“She was a voice of women, of newborns, of trans people, of people with disabilities, of the unhoused, of isolated seniors, of doctors and nurses and health care professionals,” Page said. “She brought policy to the county government to make people’s lives better right now. She made all of us better.”

But, Page said, nothing can prepare a parent for the untimely loss of a child. “Whether 7 or 37, they are our children. They carry our hopes, they are our gifts to the world,” he said. “We extend our deepest and most heartfelt sympathy to Cora's parents. She was a bright bulb and a wonderful gift.”

U.S. Rep Cori Bush, D-St. Louis County, spoke from the U.S. House floor, noting Cora Faith Walker was a “one-of-a-kind” leader.

“No matter the role she was called to serve in, Cora was unwavering in her commitment to uplifting those around her,” Bush said. “Above all else, she always stood for what's right. For herself, for her loved ones, for her neighbors, for St. Louis and for Missouri.”

St. Louis Mayor Tishaura Jones spoke about her relationship with Walker, whom she affectionately called her “junior.”

Jones said the first time she met Walker, she was drawn to her “like a moth to a flame.”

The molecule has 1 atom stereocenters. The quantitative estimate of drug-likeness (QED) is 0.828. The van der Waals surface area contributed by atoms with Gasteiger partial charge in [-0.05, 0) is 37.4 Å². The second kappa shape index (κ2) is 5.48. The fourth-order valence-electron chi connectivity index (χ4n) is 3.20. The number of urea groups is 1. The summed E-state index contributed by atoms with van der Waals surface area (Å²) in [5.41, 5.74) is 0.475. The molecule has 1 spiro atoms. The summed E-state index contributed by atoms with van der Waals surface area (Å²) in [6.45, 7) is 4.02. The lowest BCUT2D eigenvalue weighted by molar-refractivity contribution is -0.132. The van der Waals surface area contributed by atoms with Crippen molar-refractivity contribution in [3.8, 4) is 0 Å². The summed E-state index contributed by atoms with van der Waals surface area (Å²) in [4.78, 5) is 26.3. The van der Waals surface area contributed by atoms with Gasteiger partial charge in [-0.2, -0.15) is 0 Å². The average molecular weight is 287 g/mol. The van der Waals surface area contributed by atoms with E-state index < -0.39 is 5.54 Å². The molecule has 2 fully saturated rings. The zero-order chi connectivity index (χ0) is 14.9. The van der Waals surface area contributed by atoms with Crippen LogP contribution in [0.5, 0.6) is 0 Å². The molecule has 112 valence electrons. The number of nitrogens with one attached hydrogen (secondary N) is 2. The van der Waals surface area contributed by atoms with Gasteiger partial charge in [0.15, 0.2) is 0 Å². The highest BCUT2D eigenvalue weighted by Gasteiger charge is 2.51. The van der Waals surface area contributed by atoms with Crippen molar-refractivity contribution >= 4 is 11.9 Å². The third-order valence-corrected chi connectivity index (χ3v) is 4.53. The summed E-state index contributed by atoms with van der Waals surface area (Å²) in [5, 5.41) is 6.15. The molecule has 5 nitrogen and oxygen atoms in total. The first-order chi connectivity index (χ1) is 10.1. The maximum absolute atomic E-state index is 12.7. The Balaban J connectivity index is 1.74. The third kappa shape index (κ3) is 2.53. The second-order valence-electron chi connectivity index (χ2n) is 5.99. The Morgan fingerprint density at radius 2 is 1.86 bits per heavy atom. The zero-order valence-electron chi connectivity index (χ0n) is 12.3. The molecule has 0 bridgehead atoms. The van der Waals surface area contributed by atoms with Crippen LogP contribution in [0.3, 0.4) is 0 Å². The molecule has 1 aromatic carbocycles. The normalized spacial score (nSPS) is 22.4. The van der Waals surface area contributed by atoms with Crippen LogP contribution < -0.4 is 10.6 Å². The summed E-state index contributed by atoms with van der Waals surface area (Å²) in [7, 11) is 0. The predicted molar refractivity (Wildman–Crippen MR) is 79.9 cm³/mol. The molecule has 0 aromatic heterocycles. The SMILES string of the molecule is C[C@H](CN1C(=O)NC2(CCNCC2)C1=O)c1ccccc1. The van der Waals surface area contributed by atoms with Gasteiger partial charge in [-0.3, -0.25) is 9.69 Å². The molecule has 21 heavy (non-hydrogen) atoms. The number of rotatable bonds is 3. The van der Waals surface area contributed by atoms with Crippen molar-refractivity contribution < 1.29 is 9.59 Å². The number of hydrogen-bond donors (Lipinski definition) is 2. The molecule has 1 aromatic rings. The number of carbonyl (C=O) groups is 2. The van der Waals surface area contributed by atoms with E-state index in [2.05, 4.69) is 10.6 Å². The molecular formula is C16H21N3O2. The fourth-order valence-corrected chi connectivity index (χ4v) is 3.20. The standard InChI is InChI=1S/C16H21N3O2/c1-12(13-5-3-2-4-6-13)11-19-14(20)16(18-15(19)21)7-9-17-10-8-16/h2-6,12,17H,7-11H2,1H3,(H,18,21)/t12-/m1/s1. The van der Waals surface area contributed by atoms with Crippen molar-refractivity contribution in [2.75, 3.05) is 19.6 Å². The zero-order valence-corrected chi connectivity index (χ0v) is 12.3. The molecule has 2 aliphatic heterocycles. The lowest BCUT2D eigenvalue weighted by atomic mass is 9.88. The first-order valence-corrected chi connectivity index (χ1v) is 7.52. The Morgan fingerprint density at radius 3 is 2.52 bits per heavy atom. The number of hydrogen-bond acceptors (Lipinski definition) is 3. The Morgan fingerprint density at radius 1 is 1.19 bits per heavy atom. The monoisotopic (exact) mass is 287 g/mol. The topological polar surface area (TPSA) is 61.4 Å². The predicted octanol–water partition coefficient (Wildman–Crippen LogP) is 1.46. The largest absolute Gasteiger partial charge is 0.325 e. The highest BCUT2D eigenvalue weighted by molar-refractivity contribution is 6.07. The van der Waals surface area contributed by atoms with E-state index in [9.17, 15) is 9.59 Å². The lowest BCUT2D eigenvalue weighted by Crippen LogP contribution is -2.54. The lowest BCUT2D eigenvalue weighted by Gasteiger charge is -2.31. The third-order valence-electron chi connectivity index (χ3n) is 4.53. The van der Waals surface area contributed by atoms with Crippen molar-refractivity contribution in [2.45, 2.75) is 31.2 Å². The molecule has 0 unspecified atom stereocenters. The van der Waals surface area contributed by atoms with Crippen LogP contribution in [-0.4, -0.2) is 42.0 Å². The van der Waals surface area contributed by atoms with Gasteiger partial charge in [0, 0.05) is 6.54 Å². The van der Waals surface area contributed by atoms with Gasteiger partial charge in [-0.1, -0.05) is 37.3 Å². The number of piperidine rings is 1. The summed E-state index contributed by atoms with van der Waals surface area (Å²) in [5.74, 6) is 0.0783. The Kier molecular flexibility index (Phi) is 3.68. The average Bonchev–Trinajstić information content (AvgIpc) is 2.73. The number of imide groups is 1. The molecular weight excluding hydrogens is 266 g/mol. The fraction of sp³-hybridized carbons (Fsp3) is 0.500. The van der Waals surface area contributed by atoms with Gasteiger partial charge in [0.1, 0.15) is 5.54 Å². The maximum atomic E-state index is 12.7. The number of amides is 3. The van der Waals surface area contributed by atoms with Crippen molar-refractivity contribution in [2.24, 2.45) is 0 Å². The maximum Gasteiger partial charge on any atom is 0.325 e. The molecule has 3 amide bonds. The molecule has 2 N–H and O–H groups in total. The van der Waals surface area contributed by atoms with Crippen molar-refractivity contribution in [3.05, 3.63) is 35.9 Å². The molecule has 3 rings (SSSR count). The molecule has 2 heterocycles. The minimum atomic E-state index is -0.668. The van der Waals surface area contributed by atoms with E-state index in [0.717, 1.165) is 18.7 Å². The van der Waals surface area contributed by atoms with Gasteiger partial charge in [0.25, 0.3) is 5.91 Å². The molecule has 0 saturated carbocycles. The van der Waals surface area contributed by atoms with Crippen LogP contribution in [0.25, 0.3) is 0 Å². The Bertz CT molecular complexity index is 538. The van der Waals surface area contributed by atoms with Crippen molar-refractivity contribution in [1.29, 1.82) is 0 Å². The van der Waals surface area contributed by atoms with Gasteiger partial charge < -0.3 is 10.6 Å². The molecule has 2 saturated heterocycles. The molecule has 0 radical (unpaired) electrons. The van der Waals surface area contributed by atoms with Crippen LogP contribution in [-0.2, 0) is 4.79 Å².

Brian Munoz
St. Louis Public Radio
A van transports Cora Faith Walker’s family on Friday after a public memorial service for the 37-year-old at Friendly Temple Baptist Church in north St. Louis.

“I was impressed by the way your class, your quick wit and your beautiful smile that seemed to light up the room,” she said in an open letter to Walker. “Soon after we had coffee and you told me about your plans to run for state representative and I was all in.”

Jones recalled their later talks of being in politics as Black women, their love of hair and fashion and truly being a shoulder for each other to lean on –– even when it meant hearing some constructive criticism.

“The measure of a true friendship is one where you can accept and receive constructive criticism and adjust accordingly,” Jones said, adding she wishes Walker would have called her before cutting her husband Tim’s hair.

Jones designated March 18, 2022, as “Cora Faith Walker Day.” The announcement was met with a roar of applause.

Speaker after speaker noted Walker’s beautiful and infectious smile that would light up a room, her willingness to help others and her resilience in working through difficult situations.

With an invocation and benediction by Walker’s grandmother the Rev. Faye Pettus of the Baskin Chapel AME Zion Church, those in attendance shared embraces, laughs and memories of the 37-year-old.

“This moment is full of pain,” said Alisha Sonnier, a board member for St. Louis Public Schools, during her remarks at the service. “Today you can cry, you can mourn, you can be sad, you can be angry, but tomorrow we complete the mission."

Follow Brian on Twitter and Instagram: @BrianMMunoz

Brian Munoz is a photojournalist and multimedia reporter at St. Louis Public Radio.

Send questions and comments about this story to feedback@stlpublicradio.org.